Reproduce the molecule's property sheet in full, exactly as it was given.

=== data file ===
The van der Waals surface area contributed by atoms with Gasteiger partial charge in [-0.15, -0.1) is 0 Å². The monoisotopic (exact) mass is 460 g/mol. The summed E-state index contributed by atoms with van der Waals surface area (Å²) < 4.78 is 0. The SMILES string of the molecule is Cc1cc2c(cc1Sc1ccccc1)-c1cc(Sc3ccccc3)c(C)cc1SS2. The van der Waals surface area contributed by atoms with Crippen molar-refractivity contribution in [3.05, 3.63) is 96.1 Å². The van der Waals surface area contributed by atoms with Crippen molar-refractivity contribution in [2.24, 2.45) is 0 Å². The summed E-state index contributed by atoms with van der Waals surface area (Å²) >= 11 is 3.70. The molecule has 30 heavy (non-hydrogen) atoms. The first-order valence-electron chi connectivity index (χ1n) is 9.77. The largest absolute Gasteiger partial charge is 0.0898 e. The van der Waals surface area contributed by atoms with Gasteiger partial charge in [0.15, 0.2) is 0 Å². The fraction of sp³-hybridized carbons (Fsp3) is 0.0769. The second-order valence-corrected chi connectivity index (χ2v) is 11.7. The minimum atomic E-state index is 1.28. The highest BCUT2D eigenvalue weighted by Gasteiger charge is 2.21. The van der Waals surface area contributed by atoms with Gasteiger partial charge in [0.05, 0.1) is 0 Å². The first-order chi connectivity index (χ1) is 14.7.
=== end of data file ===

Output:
The van der Waals surface area contributed by atoms with Gasteiger partial charge in [-0.15, -0.1) is 0 Å². The monoisotopic (exact) mass is 460 g/mol. The summed E-state index contributed by atoms with van der Waals surface area (Å²) < 4.78 is 0. The SMILES string of the molecule is Cc1cc2c(cc1Sc1ccccc1)-c1cc(Sc3ccccc3)c(C)cc1SS2. The van der Waals surface area contributed by atoms with Crippen molar-refractivity contribution in [3.05, 3.63) is 96.1 Å². The van der Waals surface area contributed by atoms with Crippen molar-refractivity contribution in [2.24, 2.45) is 0 Å². The summed E-state index contributed by atoms with van der Waals surface area (Å²) >= 11 is 3.70. The molecule has 30 heavy (non-hydrogen) atoms. The first-order valence-electron chi connectivity index (χ1n) is 9.77. The largest absolute Gasteiger partial charge is 0.0898 e. The van der Waals surface area contributed by atoms with Gasteiger partial charge in [0.15, 0.2) is 0 Å². The fraction of sp³-hybridized carbons (Fsp3) is 0.0769. The second-order valence-corrected chi connectivity index (χ2v) is 11.7. The minimum atomic E-state index is 1.28. The highest BCUT2D eigenvalue weighted by Gasteiger charge is 2.21. The van der Waals surface area contributed by atoms with Gasteiger partial charge in [0.05, 0.1) is 0 Å². The first-order chi connectivity index (χ1) is 14.7.